Nutrition Tips for the New Year

Owen Henn MS RD LDN

January is filled with lots of noise about what workout or diet you should be following. At Hydrow, we believe that nutrition and exercise can help you feel your best. That’s why we talked to Hydrow Yoga Teacher and Registered Dietitian, Owen Henn, about how to navigate nutrition in the New Year.

Enjoy your food and ditch the guilt

One of my favorite things in this whole wide world is the smell of sticky buns in the oven. I will always associate those warm, gooey creations with family time and tradition. I’m betting that there’s some food that invokes the same feeling of joyful tradition in your life. It may also be the case that this food isn’t particularly nutritious… Unfortunately, the way we talk about food can be very charged and judgmental. Often, we do this instead of actually enjoying whatever we’re eating. What, then, is even the point? There are so many reasons to eat something apart from the nutrition it provides. As a dietitian, I know all the ways in which sticky buns are nutritionally bereft. But they nourish me in a different way. Often, our foods are connected to memory, tradition, family, and more. This year, see how it feels to truly enjoy your favorite foods.

Eat slowly to improve your digestion

There’s a Japanese expression from Okinawa—one of the healthiest places on the planet—that translates to “eat until you are 80% full.” From a biological perspective, this allows time for receptors in our stomach and GI tract to transmit the feeling of fullness to our brain. We’ve all experienced eating beyond fullness, and that can happen due to a lag time for the signal to reach our brain. If we stop eating when we feel 80% full, chances are we’re actually full and just don’t know it yet.

Another way to improve digestion is to chew more slowly, as it helps break food into smaller pieces. Our intestinal walls have microvilli, little finger-like projections that grab onto ingested food and extract nutrients. The smaller the pieces, the more nutrition we can get from the same food just by taking the time to chew a bit longer.

Lastly, taking deeper, fuller breaths can aid in digestion. Your breath is tied to the nervous system. We know what hyperventilation is, which is typically associated with activation of the sympathetic nervous system, but if we breathe more slowly, we can activate the parasympathetic nervous system, which is associated with “resting and digesting”. Essentially, it directs more blood flow from the extremities toward the body, resulting in better digestion.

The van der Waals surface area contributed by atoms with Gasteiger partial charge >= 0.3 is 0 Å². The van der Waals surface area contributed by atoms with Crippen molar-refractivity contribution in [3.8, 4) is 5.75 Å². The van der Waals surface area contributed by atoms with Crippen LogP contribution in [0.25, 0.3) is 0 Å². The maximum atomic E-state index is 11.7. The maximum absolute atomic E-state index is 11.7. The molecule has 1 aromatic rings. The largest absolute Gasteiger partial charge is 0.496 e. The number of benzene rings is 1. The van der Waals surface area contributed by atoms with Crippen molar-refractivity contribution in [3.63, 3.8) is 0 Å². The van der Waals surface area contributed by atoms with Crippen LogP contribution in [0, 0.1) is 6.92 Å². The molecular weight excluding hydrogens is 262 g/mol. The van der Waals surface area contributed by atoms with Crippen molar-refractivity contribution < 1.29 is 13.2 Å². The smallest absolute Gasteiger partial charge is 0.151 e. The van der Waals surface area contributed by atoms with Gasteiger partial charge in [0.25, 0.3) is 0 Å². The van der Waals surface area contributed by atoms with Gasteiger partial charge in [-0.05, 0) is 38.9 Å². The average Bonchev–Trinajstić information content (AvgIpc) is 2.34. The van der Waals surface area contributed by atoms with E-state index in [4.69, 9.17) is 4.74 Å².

Pair sugary foods with foods high in protein and fiber

We’re descending into nutrition nerd territory, but I promise to keep it practical. How often have you eaten something sugary, like a baked good or some leftover Halloween candy, only to feel totally exhausted an hour or two later? This may be in part due to your blood sugar.

When we eat something high in sugar, it gets rapidly broken down into glucose and enters our blood stream to be distributed throughout the body as energy. To deal with this spike in blood sugar, our body releases a hormone called insulin which helps to move glucose out of our blood and into our cells. Sometimes, this rapid clearance results in a low blood sugar, leaving us cranky and lethargic and (ironically) hungrier!

Here's what to do about it. Try to avoid eating sugary foods on their own – instead, pair them with foods high in protein and fiber. Protein and fiber both act to slow digestion and blunt the blood sugar response, meaning your body won’t be scrambling to deal with such a big spike. By doing this, you might be able to avoid the energy crash and the overeating that usually follow.

Eat your vegetables first

I might sound like an overbearing parent here, but there really is value in saving your dessert until you’ve finished all your vegetables. As we just learned, fiber slows down our digestion and can help reduce the impact of sugary foods on blood sugar. Veggies are a great source of fiber and add bulk, contributing to the internal feeling of fullness. It may be the case that by starting your meal with veggies, you will naturally eat less because you notice yourself getting full more quickly.

I prefer strategies like this, because it doesn’t mean you have to go without your favorite dessert dishes or change in any way what you are choosing to eat. We are simply applying a bit of nuance to the order in which you eat your foods.

Understand your environmental and social triggers

This last one can be tricky, but it’s so important. We can go into the new year with the best intentions and all the right knowledge, but find ourselves subject to outside forces (AKA, other people!). How often have you felt pressured to eat more than you might otherwise in order to please a gracious host or a loving family member? Have you ever felt swept up in the tide of those around you, seemingly unable to make your own decisions about what or how much you eat?

If so, this is the year to notice when those situations come up. Take a deep breath. If you want seconds, thirds, or any deliciously tempting thing, great! Go for it. But make that decision yourself. We might imagine that by turning down food we are offending someone else. In reality, the people who care about us would want us to be honest and advocate for our own needs.

The new year is a time to reflect on what’s wonderful about your life, as well as what things you might want to change. Improving your nutrition and your relationship with food can be profoundly transformational. With every bite of food there exists an opportunity to nourish yourself and fuel the life you want to live. This year, try to truly enjoy your favorite foods, eat in a way that supports your digestion and energy, and take agency with your food choices.